EJ Moeran: Folksong Arrangements

review folksongs x1 cong

We’ve been enjoying this collection of folk tunes, which doesn’t sound as you might think, neither stuffy nor reminiscent of a bearded man in sandals with one finger in his ear.
A modern equivalent — CDs are like buses — is the Beans on Toast album (review next week); that band’s Jay McAllister being an everyman poet who writes stories that tell tales and entertain. McAllister might swear more and use an acoustic guitar but it’s the words that make him and this good.
According to the Press notes, Ernest John Moeran was born in London but grew up in Norfolk and had links with Ireland. While a student at the Royal College of Music, he was inspired by a performance of Vaughan Williams’s Norfolk Rhapsody that seemed “to breathe the very spirit of the English countryside”, and was soon collecting folksongs for himself.
Moeran’s transcriptions have kept alive old folk songs that would otherwise be lost, and this album — like Jay McAllister’s modern songs — makes sure the words are clearly enunciated, the words being the thing.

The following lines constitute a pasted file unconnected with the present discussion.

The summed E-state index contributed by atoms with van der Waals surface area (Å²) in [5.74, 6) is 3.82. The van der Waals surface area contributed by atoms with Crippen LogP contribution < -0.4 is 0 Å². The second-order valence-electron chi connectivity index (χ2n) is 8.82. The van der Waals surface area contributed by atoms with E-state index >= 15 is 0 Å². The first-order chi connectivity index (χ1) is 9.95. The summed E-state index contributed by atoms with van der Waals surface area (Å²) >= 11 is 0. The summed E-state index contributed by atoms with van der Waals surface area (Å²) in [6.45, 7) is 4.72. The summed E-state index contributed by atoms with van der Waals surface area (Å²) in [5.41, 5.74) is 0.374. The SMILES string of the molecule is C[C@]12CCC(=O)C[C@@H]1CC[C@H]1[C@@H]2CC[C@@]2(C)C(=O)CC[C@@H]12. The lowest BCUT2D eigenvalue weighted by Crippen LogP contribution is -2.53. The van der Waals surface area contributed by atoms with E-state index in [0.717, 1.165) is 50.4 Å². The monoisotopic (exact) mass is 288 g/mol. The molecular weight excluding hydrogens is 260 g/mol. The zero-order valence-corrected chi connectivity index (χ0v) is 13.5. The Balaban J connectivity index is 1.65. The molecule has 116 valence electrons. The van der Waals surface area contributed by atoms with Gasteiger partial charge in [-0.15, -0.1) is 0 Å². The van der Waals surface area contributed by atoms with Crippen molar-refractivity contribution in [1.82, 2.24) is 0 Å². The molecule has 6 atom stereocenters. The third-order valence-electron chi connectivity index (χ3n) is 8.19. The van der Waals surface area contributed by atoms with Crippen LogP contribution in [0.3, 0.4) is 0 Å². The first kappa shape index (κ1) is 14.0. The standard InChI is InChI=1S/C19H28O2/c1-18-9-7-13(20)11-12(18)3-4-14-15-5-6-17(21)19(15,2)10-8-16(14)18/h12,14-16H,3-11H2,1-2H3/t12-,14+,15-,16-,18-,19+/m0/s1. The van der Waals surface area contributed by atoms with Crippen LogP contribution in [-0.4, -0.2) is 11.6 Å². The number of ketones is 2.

The album is divided up into Norfolk, Suffolk, County Kerry and a mixed bunch of songs, mainly about life at sea and in the pastures. They’re songs from an age before mass entertainment, when farmers or sailors would gather and be entertained by songs that told stories they could relate to (and probably knew well). The topics range from love to life at sea, and from tall tales to bawdy jokes.
The general tone is of music that would silence a pub while the singer told the tale, though the singers on this CD — Adrian Thompson, tenor, Marcus Farnsworth, baritone, and the Weybridge Male Voice Choir — are probably a touch above your average wandering minstrel or village singer, (Though you never know). Each song is distinctive and there’s a nice autumnal feeling to them — they’re for dark evenings and a pint of ale, after a cold day out working the land.
Some songs they might sing to (“As I walked up of London street / A press-gang there I did meet / They asked me if I’d join the fleet / And sail in a man-o’-war, boys”) others snigger, such as the fate of the milkmaid (“So down in green meadows they went / And the nightingale was singing and the primroses springing / You’ll know very well what it meant.”)
In fact, we found an old review for the British Music Society release of this that suggested finding the appropriate bottle of beer (Adnams’ Oyster Stout for the Suffolk songs, Woodforde’s Wherry for the Norfolk etc). That review suggested that binging on this was as bad as binging on the ale, but we’ve played this through many times with no sign of a hangover.
Sticking with the beer theme, this is a very palatable CD that goes down well after a hard day.
Out on Naxos (8571359), who kindly provide the lyrics (sorry, libretto: this being classical) on a download.

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